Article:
Several production studies have recently linked women in the United States to the usage of “creak,” or “vocal fry” (Yuasa, 2010; Podesva 2011; Wolk et al 2011; Anderson and Nguyen 2004; Mendoza-Denton 2011). Perception studies about creak have been rarer and have generally focused on the personality traits associated with creak (Yuasa 2010, Anderson et al. 2014). Although these studies have found that listeners associate creak with women and femininity, few aim to tease apart the salience of creak in women’s speech as a result of acoustic realities versus social associations. This study aims to determine whether listeners a) detect creak more easily in women’s voices and b) if so, whether this salience is due in part to the greater expectation of creak due to the perceived association of creak with women, as opposed to the ease of detecting creak in voices with higher fundamental frequency.
Studies of perception in gender are considerably more rare than production studies, and I contend that one of the reasons for this is that acoustically altering audio stimuli for the purpose of testing certain linguistic aspects of gender is quite difficult.. In this project, I make an effort to create perceptually gender-neutral stimuli for the purpose of running perception experiments about gender. At this time, testing the stimuli themselves for whether participants think of them as gender-neutral is the most feasible way of creating such stimuli. I controlled as much as possible for the acoustic effects of sexual dimorphism by recording taller women, and I then altered those recordings and tested them in a perception study to find whether listeners judged them as gender-neutral (i.e. guessed at chance whether the speakers were male or female). Click on the link above for my SECOL 82 conference slideshow.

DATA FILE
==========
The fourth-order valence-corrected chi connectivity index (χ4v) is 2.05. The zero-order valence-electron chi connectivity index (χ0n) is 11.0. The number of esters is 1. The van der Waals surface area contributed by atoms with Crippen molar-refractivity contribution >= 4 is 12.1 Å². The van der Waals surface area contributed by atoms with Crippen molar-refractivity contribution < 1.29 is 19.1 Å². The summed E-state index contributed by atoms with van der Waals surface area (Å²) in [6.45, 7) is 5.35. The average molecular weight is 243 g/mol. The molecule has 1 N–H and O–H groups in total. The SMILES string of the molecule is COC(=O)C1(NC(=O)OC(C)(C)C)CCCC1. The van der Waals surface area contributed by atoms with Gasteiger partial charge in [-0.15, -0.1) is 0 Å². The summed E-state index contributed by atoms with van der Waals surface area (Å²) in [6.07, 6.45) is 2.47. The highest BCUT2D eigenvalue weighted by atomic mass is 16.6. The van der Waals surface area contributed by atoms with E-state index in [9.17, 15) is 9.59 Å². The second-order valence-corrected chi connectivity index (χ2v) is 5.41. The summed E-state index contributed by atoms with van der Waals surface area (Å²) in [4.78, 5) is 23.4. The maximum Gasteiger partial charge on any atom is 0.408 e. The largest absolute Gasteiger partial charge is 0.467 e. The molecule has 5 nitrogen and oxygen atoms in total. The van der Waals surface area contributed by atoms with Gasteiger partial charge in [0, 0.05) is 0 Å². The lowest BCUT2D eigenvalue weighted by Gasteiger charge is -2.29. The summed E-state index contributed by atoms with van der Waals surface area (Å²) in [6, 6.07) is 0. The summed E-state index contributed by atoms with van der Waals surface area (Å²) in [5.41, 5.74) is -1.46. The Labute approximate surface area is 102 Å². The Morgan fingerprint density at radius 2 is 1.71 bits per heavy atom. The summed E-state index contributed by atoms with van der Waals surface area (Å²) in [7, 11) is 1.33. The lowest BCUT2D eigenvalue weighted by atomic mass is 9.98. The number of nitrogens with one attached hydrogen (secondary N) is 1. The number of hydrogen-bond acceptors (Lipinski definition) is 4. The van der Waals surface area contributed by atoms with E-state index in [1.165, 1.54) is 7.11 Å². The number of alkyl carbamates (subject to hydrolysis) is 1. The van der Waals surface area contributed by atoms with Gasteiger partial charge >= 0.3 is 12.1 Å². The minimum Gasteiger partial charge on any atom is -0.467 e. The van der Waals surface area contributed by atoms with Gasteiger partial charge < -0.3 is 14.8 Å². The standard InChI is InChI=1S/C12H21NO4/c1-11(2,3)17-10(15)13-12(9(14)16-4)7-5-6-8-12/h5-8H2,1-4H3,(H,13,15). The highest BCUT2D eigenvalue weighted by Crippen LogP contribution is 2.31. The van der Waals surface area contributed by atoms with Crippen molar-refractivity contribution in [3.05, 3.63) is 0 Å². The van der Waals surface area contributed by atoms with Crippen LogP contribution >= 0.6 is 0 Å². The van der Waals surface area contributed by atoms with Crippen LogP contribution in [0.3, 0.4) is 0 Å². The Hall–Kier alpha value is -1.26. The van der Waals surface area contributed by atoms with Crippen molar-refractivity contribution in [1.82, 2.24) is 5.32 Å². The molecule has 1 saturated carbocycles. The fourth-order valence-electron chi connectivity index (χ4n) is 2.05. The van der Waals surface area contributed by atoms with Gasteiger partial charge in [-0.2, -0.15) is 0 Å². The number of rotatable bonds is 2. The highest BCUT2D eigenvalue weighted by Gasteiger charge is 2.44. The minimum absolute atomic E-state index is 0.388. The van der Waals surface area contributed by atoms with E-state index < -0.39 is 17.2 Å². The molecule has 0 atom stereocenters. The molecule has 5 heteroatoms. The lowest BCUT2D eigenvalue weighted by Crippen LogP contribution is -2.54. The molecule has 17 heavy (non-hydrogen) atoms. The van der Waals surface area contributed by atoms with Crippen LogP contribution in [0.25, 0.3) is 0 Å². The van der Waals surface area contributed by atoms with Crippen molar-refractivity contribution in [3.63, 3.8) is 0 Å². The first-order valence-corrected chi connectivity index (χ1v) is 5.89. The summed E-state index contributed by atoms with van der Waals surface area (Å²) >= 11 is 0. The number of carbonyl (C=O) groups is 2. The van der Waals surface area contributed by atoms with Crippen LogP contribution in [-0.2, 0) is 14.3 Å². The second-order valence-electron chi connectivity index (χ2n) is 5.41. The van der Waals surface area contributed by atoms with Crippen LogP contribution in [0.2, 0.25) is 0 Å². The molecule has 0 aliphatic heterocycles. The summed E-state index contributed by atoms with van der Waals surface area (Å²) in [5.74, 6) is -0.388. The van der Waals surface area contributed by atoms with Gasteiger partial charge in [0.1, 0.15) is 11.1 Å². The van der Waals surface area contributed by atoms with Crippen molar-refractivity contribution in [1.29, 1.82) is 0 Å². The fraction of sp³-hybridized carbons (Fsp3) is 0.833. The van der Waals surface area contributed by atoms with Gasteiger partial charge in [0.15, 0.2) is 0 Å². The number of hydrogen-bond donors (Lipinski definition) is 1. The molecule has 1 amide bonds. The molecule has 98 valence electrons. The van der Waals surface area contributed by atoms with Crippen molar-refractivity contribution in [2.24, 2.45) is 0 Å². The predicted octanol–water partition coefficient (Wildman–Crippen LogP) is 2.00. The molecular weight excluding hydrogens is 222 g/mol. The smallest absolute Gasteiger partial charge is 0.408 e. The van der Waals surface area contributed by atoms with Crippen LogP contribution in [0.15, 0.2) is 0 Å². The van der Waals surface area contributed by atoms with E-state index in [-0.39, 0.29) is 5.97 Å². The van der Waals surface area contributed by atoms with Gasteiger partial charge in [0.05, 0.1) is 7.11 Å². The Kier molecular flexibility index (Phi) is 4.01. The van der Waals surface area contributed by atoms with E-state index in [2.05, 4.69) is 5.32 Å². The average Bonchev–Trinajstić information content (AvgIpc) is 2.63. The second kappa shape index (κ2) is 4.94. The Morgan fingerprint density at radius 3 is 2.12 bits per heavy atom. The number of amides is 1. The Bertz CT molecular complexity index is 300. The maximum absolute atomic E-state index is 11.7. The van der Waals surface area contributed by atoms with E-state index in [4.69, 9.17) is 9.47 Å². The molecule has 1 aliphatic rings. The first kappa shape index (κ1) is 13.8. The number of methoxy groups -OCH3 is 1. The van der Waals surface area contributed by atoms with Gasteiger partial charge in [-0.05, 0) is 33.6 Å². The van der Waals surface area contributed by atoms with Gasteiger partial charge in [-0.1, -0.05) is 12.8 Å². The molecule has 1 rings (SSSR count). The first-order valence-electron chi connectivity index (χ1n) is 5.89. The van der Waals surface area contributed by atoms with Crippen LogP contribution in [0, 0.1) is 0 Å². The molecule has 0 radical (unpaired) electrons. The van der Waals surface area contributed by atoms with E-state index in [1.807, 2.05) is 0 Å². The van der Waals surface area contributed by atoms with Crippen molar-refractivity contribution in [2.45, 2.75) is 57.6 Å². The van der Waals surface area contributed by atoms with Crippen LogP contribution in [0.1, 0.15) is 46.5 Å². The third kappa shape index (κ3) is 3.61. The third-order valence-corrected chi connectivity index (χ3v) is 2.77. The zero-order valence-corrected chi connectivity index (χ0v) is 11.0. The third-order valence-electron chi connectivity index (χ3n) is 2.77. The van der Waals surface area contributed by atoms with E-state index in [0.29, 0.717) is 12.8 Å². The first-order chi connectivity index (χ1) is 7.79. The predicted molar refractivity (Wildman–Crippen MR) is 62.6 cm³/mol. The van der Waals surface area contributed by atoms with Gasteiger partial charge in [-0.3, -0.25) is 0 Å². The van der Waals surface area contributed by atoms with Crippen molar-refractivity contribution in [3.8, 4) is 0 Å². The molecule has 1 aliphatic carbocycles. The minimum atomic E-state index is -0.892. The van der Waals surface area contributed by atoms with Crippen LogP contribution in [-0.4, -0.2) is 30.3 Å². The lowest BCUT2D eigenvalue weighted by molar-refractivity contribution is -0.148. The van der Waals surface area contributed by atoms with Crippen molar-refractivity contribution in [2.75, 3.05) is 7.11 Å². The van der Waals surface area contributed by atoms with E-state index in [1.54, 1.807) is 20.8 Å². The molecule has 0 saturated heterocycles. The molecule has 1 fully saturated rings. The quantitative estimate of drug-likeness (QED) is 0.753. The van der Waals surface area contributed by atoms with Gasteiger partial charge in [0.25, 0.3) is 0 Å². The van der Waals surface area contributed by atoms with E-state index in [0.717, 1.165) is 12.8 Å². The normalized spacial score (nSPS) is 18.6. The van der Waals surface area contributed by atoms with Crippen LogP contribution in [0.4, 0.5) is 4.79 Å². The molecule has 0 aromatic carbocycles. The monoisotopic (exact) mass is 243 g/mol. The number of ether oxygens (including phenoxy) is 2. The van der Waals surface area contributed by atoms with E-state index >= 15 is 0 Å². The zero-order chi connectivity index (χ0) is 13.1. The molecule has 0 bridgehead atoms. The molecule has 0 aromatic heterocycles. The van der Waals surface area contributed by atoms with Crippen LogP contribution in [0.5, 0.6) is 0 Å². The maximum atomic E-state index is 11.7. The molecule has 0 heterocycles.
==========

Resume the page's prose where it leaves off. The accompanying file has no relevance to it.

According to almost all of the recent literature on the subject of “vocal fry” (“creaky voice” in the parlance of most linguists), women are reported to use the feature more than their male counterparts (Podesva 2011, Yuasa 2010, Mendoza-Denton 2011, Anderson and Nguyen 2004, Wolk et al 2012). Most of these studies examined the feature in the context of an informal sociolinguistic interview; none compared formal contexts to informal contexts, although some linguists have discussed women using vocal fry frequently in formal contexts such as news broadcasting (Yuasa 2010). The current study examines vocal fry as it relates to both gender and formality to determine whether women use vocal fry more often than men, and to determine whether the type of speaking task played a role in the usage of vocal fry. Click on the link above to view my poster for NWAV 42.